Jim Schleckser 34:18

with you. Interesting. Yeah, it’s surprising, I thought you would have named a fifth which is logistics. Let’s talk they went they went to UPS and FedEx and said, Hey, we want to give you more volume. And they said no moss, you’re already too much of our volume. So they created their own logistics, infrastructure, planes, trucks, long haul everything, Amazon, so they also have a logistics, dominance that’s growing over time. And I think it’s only a matter of time before they let people get onto that platform. We see in a relatively legislation. I live outside of DC. We see the advertising, that they’re targeting the legislators about certain bills and so forth and don’t pass this and so yeah, it’s coming. I do think In this administration, and we’ll see what happens next. But there is a, an undercurrent of trust busting coming. And you might see them come after Amazon and say, Okay, we’re gonna break this up into those pieces you described. Yeah, AWS is a business. Yep. You know, ecosystems of business.

Jason Boyce 35:19

Right. Yeah. You know, it’s amazing. I saw my friends at truist sent over an analysis for me to review recently and they were talking about the logistics capabilities Amazon is adding it by with prime button to your own e commerce website. Wow. Choose did some analysis. They think that’s gonna be a $10 billion business to your point. Exactly. Jim, their logistics, their logistics is they’ve got more trucks, planes, boats, ocean containers than FedEx does by far and they’re not really slowing down. That logistics business is an absolute juggernaut. And I did a podcast recently on my podcast, day two podcast, where I talked to longtime industry veteran, former Amazon guy, James Thompson, we’re talking about Shopify, because Shopify is a platform. They’re really a credit card processor, but they’re also a SAS e commerce system. And they came out and they were so proud of themselves. They were like, we’re going to spend a billion dollars shop Shopify sellers to become a huge logistics juggernaut. First of all, you read a little deeper, that’s a billion dollars over two years. Well, Amazon spent $50 billion during COVID 55. Oh, to build out that logistics network. Yeah, there’s no one that has the intestinal fortitude or the capital to be able to match that. Jim, you’re, it’s it is a fifth, you’re right. I’m going to start adding them at the fifth. Write it down. Jim. That was one of something when we talk well, I just imagine the meeting and Amazon headquarters. Hey, do you hear Shopify is gonna spend a billion dollars in infrastructure? They go, that’s a solid week. Yeah, sure.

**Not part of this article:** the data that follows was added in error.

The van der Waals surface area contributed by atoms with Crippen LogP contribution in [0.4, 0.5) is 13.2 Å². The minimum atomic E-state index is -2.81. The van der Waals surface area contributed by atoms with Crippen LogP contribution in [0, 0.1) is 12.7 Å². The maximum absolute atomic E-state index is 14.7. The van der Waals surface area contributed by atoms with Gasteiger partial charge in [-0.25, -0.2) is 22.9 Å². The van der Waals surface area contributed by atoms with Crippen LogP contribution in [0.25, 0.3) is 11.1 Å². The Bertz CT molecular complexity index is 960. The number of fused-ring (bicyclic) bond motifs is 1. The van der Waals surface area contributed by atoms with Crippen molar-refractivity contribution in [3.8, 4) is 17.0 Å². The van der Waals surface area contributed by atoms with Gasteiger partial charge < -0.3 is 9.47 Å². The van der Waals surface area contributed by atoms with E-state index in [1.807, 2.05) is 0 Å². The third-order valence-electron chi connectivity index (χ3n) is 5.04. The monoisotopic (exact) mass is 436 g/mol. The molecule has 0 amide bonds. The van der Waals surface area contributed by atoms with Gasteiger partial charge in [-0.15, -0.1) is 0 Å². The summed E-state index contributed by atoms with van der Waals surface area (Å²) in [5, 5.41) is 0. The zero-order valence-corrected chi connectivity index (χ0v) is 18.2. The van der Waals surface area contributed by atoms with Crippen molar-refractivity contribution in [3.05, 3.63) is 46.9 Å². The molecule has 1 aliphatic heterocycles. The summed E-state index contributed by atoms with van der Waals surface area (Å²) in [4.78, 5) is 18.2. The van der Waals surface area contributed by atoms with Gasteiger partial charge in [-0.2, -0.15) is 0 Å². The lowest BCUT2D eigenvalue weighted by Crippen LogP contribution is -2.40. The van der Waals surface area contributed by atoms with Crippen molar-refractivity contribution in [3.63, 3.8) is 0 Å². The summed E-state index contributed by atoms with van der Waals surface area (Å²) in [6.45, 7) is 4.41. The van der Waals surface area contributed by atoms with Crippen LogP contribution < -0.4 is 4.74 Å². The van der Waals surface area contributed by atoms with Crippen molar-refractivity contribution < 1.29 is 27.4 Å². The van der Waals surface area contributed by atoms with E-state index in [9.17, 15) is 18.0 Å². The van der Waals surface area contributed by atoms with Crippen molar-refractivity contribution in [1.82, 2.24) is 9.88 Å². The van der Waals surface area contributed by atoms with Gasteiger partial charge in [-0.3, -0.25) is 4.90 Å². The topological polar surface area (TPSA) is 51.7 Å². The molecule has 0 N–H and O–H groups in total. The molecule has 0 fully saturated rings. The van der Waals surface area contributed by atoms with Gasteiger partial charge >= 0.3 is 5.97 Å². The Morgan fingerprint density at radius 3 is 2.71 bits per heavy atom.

Unknown Speaker 37:00

All right. You have to make one comment. Um, because I love this notion of like, they’re gonna have to get busted up into multiple companies. I was at p&g when they made Procter and Gamble sell Clorox because they were too dominant. And laundry, frickin detergent. Yep. And so like, I laugh about the presence of Amazon in our lives, compared to tide plus Clorox. You know what I mean? Like, I think it’s just almost comical, what was going on in the late 80s and early 90s, in terms of trust busting, that doesn’t seem to be moving as quickly in in the E commerce space. So I thought I just thought it was a really interesting, exaggerated comparison. You know,

Jason Boyce 37:46

it’s a great point, Julie, look, the antitrust busters has been asleep at the wheel. I mean, it’s a joke to compare Clorox business to the size of Amazon and Google. It’s just incredible.

Jim Schleckser 37:59

It’s changing. I have a friend who works for justice. And he said it used to be for Hart, Scott Rodino, we would assume that the deal would go through unless there was a reason not to do it. He said, that’s flipped. It’s now it doesn’t go through, unless there’s a good reason to do it. And so you’ll see more activity on preventing these things. Jason, why don’t we Why don’t we end on just sort of your bio as a new entrepreneur that’s thinking about starting a business, what would be your two or three bullet point, advice pieces to young Jason or young Jim or young Debbie or whoever? Here’s the three things need to be thinking about?

Jason Boyce 38:37